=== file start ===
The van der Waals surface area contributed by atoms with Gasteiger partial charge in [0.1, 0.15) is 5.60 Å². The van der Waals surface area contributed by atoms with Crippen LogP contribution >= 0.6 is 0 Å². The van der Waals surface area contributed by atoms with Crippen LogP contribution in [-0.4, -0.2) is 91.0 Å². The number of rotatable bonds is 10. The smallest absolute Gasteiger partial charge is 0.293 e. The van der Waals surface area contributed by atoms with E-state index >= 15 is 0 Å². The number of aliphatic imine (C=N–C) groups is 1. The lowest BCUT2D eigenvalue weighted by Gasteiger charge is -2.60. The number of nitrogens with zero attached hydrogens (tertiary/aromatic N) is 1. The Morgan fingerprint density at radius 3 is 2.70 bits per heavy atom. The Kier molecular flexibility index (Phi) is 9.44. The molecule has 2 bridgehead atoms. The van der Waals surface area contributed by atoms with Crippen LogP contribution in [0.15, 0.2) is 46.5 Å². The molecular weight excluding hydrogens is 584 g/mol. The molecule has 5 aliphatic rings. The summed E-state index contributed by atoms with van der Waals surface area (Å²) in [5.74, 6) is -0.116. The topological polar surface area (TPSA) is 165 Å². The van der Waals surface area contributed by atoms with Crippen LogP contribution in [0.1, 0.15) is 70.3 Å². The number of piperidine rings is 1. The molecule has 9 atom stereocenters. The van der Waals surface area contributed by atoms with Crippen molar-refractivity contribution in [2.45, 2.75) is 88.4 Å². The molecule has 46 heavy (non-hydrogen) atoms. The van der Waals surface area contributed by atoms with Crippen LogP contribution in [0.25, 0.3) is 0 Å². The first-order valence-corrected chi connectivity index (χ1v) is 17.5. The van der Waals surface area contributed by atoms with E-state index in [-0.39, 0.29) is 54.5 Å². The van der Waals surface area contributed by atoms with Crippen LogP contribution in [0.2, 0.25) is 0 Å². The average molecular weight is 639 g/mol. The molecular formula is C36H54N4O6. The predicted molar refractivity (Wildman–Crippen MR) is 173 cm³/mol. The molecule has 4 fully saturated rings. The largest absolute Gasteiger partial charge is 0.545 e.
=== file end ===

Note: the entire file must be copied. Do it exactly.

The van der Waals surface area contributed by atoms with Gasteiger partial charge in [0.1, 0.15) is 5.60 Å². The van der Waals surface area contributed by atoms with Crippen LogP contribution >= 0.6 is 0 Å². The van der Waals surface area contributed by atoms with Crippen LogP contribution in [-0.4, -0.2) is 91.0 Å². The number of rotatable bonds is 10. The smallest absolute Gasteiger partial charge is 0.293 e. The van der Waals surface area contributed by atoms with E-state index >= 15 is 0 Å². The number of aliphatic imine (C=N–C) groups is 1. The lowest BCUT2D eigenvalue weighted by Gasteiger charge is -2.60. The number of nitrogens with zero attached hydrogens (tertiary/aromatic N) is 1. The Morgan fingerprint density at radius 3 is 2.70 bits per heavy atom. The Kier molecular flexibility index (Phi) is 9.44. The molecule has 2 bridgehead atoms. The van der Waals surface area contributed by atoms with Crippen LogP contribution in [0.15, 0.2) is 46.5 Å². The molecular weight excluding hydrogens is 584 g/mol. The molecule has 5 aliphatic rings. The summed E-state index contributed by atoms with van der Waals surface area (Å²) in [5.74, 6) is -0.116. The topological polar surface area (TPSA) is 165 Å². The van der Waals surface area contributed by atoms with Crippen LogP contribution in [0.1, 0.15) is 70.3 Å². The number of piperidine rings is 1. The molecule has 9 atom stereocenters. The van der Waals surface area contributed by atoms with Crippen molar-refractivity contribution in [2.45, 2.75) is 88.4 Å². The molecule has 46 heavy (non-hydrogen) atoms. The van der Waals surface area contributed by atoms with Crippen LogP contribution in [0.25, 0.3) is 0 Å². The first-order valence-corrected chi connectivity index (χ1v) is 17.5. The van der Waals surface area contributed by atoms with E-state index in [-0.39, 0.29) is 54.5 Å². The van der Waals surface area contributed by atoms with Crippen LogP contribution in [0.2, 0.25) is 0 Å². The average molecular weight is 639 g/mol. The molecular formula is C36H54N4O6. The predicted molar refractivity (Wildman–Crippen MR) is 173 cm³/mol. The molecule has 4 fully saturated rings. The largest absolute Gasteiger partial charge is 0.545 e.